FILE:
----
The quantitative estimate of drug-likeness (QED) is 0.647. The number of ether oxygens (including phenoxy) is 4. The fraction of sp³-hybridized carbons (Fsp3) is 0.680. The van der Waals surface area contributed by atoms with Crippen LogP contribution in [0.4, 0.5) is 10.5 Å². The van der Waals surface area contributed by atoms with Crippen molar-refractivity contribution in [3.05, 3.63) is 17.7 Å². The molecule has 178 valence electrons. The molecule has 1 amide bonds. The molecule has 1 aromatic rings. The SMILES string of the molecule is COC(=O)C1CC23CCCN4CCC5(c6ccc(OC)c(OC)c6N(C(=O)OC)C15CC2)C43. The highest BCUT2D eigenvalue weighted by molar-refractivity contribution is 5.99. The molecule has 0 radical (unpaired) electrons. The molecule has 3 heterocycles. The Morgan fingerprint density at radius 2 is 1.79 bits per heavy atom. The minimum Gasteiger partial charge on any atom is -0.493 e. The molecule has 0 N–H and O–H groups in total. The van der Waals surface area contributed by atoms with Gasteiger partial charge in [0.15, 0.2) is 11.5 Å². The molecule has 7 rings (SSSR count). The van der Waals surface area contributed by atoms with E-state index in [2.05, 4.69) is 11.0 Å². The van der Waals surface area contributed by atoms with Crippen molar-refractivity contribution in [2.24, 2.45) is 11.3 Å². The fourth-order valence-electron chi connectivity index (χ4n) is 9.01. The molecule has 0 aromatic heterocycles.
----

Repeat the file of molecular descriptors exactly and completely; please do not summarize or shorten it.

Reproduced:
The quantitative estimate of drug-likeness (QED) is 0.647. The number of ether oxygens (including phenoxy) is 4. The fraction of sp³-hybridized carbons (Fsp3) is 0.680. The van der Waals surface area contributed by atoms with Crippen LogP contribution in [0.4, 0.5) is 10.5 Å². The van der Waals surface area contributed by atoms with Crippen molar-refractivity contribution in [3.05, 3.63) is 17.7 Å². The molecule has 178 valence electrons. The molecule has 1 amide bonds. The molecule has 1 aromatic rings. The SMILES string of the molecule is COC(=O)C1CC23CCCN4CCC5(c6ccc(OC)c(OC)c6N(C(=O)OC)C15CC2)C43. The highest BCUT2D eigenvalue weighted by molar-refractivity contribution is 5.99. The molecule has 0 radical (unpaired) electrons. The molecule has 3 heterocycles. The Morgan fingerprint density at radius 2 is 1.79 bits per heavy atom. The minimum Gasteiger partial charge on any atom is -0.493 e. The molecule has 0 N–H and O–H groups in total. The van der Waals surface area contributed by atoms with Gasteiger partial charge in [0.15, 0.2) is 11.5 Å². The molecule has 7 rings (SSSR count). The van der Waals surface area contributed by atoms with E-state index in [2.05, 4.69) is 11.0 Å². The van der Waals surface area contributed by atoms with Crippen molar-refractivity contribution in [2.24, 2.45) is 11.3 Å². The fourth-order valence-electron chi connectivity index (χ4n) is 9.01. The molecule has 0 aromatic heterocycles.